Entering the 2020 NFL season, the Jacksonville Jaguars are yet again set to feature veteran running back Leonard Fournette as the centerpiece of their offense, a year following a season in which Fournette was seemingly one of the bright spots to a middling 6-10 team according to surface stats.
Fournette played in 15 of 16 games last season, the most of his three-year career. Fournette also ranked third in touches among all running backs and finished top-10 in rush attempts, rushing yards, receptions and receiving yards.
Unfortunately, the former fourth-overall draft pick did not play as well as his cumulative numbers may suggest. Fournette actually ranked on the opposite side of the spectrum in terms of efficiency last season.
Among 45 running backs with at least 100 rush attempts, Fournette ranked 23rd in Expected Points Added (EPA) per play and 35th in success rate (rate of positive EPA rushes). He also ranked 34th in Football Outsiders’ Defense-adjusted Yards Above Replacement (DYAR) metric and 41st in Pro Football Focus run grade. Even in yards per carry, a relatively outdated metric, Fournette ranked 26th. He simply was not an efficient rusher.
Fournette’s Inefficiency Explained
As evidenced by the chart above, Fournette’s inefficiency was a result of inconsistency: he produced an average EPA per play but noticeably below-average success rate. Fournette ranked seventh among all running backs in rushes of 15 or more yards (13) - which were significant boosts to his cumulative statistics - but he also ranked first in rushes of three yards or less (171) - which were significant blows to his advanced statistics.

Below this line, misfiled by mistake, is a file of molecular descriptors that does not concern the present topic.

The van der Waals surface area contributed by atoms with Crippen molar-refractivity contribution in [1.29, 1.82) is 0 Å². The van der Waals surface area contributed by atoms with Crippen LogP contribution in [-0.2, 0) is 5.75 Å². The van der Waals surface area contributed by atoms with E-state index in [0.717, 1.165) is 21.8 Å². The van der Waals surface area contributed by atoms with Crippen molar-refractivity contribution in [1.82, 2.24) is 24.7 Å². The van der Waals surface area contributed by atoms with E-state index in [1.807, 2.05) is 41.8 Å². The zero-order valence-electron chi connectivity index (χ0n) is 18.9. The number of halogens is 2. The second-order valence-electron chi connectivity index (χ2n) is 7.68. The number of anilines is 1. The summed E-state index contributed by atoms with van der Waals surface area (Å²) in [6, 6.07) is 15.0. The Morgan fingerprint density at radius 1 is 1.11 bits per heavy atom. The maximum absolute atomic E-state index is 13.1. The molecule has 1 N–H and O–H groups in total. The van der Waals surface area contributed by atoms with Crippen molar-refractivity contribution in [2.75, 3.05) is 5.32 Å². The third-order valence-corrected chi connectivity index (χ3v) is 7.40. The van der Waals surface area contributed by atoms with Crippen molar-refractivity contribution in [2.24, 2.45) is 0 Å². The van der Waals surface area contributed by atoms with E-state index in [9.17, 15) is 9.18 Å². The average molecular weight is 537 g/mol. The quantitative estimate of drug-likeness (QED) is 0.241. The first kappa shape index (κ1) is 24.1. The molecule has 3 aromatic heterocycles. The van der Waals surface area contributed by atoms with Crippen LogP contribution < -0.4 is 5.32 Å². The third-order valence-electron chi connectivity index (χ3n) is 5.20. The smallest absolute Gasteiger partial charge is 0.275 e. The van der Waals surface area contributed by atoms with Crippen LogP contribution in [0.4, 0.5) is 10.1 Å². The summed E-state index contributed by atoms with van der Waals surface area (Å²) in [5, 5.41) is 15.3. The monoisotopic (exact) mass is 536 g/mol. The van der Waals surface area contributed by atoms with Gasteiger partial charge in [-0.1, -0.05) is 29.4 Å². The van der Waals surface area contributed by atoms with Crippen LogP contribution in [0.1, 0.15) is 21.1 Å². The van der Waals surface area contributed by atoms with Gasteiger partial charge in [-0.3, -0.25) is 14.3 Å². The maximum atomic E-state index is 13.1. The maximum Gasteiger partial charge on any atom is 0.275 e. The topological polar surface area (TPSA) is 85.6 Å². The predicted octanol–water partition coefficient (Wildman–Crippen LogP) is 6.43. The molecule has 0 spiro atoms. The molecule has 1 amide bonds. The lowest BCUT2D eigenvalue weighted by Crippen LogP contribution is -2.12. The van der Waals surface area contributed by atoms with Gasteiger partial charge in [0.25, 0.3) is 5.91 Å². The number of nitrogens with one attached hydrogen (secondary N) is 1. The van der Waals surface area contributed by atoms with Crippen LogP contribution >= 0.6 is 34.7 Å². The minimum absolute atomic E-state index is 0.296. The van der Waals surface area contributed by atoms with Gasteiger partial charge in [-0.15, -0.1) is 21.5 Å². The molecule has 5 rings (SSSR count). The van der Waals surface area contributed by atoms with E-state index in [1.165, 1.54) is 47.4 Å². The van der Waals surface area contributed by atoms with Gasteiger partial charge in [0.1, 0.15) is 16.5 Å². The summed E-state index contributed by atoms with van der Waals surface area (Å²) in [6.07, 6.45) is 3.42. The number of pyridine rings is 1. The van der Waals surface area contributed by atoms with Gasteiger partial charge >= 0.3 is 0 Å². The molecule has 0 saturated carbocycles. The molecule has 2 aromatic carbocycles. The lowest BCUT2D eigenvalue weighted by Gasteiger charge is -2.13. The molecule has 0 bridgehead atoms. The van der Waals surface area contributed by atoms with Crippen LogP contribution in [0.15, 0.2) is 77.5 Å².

Fournette’s ability to break off long runs last season is frankly not impressive- his long runs should have been expected considering the number of carries he received. The eight running backs with at least 250 carries last season, which includes Fournette, all had double-digit explosive runs (rushes of 15-plus yards). Fournette ranked sixth in explosive run rate among those running backs and 26th among all running backs.
As the chart below indicates, Fournette’s explosive run rate was below average. He did generate the eighth-highest EPA per play on such runs, but that only goes so far when calculating his overall efficiency since it came on just 13 of his 265 total rush attempts.